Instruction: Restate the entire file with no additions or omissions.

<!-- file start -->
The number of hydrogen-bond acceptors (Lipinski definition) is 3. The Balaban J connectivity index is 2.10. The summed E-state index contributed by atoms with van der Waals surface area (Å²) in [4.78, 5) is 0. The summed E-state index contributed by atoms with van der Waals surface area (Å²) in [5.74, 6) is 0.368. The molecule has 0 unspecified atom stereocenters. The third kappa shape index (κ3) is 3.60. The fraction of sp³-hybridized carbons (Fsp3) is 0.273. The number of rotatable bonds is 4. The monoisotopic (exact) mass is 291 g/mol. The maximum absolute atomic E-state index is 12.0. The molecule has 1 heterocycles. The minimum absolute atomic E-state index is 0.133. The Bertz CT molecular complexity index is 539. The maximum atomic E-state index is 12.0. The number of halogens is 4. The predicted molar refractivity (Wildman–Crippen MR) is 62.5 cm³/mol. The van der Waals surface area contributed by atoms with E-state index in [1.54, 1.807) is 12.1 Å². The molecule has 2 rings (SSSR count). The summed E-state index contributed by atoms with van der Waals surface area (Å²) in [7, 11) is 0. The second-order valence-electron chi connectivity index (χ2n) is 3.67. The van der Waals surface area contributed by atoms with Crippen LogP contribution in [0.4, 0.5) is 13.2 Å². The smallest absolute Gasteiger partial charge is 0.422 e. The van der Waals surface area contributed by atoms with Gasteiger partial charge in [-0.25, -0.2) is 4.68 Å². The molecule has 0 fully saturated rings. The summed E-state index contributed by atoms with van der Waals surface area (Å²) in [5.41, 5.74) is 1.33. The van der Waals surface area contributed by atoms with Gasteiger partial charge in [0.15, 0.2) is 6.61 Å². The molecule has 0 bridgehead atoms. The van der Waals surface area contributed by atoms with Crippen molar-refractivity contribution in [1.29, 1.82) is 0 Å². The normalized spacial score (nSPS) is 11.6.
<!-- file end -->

The number of hydrogen-bond acceptors (Lipinski definition) is 3. The Balaban J connectivity index is 2.10. The summed E-state index contributed by atoms with van der Waals surface area (Å²) in [4.78, 5) is 0. The summed E-state index contributed by atoms with van der Waals surface area (Å²) in [5.74, 6) is 0.368. The molecule has 0 unspecified atom stereocenters. The third kappa shape index (κ3) is 3.60. The fraction of sp³-hybridized carbons (Fsp3) is 0.273. The number of rotatable bonds is 4. The monoisotopic (exact) mass is 291 g/mol. The maximum absolute atomic E-state index is 12.0. The molecule has 1 heterocycles. The minimum absolute atomic E-state index is 0.133. The Bertz CT molecular complexity index is 539. The maximum atomic E-state index is 12.0. The number of halogens is 4. The predicted molar refractivity (Wildman–Crippen MR) is 62.5 cm³/mol. The van der Waals surface area contributed by atoms with E-state index in [1.54, 1.807) is 12.1 Å². The molecule has 2 rings (SSSR count). The summed E-state index contributed by atoms with van der Waals surface area (Å²) in [7, 11) is 0. The second-order valence-electron chi connectivity index (χ2n) is 3.67. The van der Waals surface area contributed by atoms with Crippen LogP contribution in [0.4, 0.5) is 13.2 Å². The smallest absolute Gasteiger partial charge is 0.422 e. The van der Waals surface area contributed by atoms with Gasteiger partial charge in [-0.25, -0.2) is 4.68 Å². The molecule has 0 fully saturated rings. The summed E-state index contributed by atoms with van der Waals surface area (Å²) in [5.41, 5.74) is 1.33. The van der Waals surface area contributed by atoms with Gasteiger partial charge in [0.15, 0.2) is 6.61 Å². The molecule has 0 bridgehead atoms. The van der Waals surface area contributed by atoms with Crippen molar-refractivity contribution in [1.29, 1.82) is 0 Å². The normalized spacial score (nSPS) is 11.6.